Please tell me what part of that story sounds like that PR photo above. Add on top of that the death of COUNTLESS dolphins, sea turtles, fish, invertebrates, corals, and more – all the animals I spent ten years of my life teaching kids to value and conserve – it’s an absolute outrage. Maybe it’s time for bike baby, bike.
As of July 5th I’ll be moving into a new role for me: Sr. Manager of Social Media and Corporate Communications. It’s similar to what I’ve been doing, but on the communications side of the house with more emphasis on direct customer engagement. (Incidentally, that’s the part I love) I’ll also get to work directly for my long-time mentor and with a great team of strong, smart women.
Making this move is bittersweet; I’m getting a great opportunity but I’m leaving behind a team I love and a boss I adore in Seth Greenberg. I’ll still be working in very close collaboration with the team (and my replacement) but it hurts a little to move forward from a group of folks that brings their “A” game to every challenge and yet still supports one another.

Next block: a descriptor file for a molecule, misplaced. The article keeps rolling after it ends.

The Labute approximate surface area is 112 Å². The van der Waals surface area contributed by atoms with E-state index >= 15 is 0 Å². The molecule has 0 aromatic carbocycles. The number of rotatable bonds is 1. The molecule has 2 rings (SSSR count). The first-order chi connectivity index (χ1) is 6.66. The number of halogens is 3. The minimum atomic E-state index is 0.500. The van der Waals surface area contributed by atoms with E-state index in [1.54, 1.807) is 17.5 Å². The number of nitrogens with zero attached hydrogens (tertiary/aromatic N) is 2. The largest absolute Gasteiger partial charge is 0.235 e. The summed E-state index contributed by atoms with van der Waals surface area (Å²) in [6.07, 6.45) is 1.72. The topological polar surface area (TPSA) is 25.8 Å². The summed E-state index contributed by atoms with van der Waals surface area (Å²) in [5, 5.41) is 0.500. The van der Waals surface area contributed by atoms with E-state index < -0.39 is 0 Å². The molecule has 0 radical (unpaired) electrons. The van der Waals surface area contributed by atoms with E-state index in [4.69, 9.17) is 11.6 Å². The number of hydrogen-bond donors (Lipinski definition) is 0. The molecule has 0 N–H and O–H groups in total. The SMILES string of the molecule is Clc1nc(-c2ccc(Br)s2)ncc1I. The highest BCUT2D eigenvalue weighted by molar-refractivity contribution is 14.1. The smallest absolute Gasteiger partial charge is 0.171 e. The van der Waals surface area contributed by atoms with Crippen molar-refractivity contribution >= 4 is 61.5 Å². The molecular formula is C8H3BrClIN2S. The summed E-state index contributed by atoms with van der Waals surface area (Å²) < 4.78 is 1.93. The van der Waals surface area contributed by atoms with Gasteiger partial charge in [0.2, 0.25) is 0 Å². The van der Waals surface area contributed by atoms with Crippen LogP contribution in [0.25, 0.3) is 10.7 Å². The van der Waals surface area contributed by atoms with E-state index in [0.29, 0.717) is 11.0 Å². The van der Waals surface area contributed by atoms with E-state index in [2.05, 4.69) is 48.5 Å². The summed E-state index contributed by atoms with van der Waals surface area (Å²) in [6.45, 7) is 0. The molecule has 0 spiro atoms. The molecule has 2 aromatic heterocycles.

Here’s to new challenges and opportunities and rising to meet them!
I am tired, ever-so-tired of hearing people say “there is no such thing as a bad idea.” Believe me, there are plenty of bad ideas out there. Plenty. I have no idea how we got to this “I’m okay, you’re okay” place regarding the equal goodness of all ideas but I’m guessing the answer has something to do with New Math. (Thank you, 7o’s)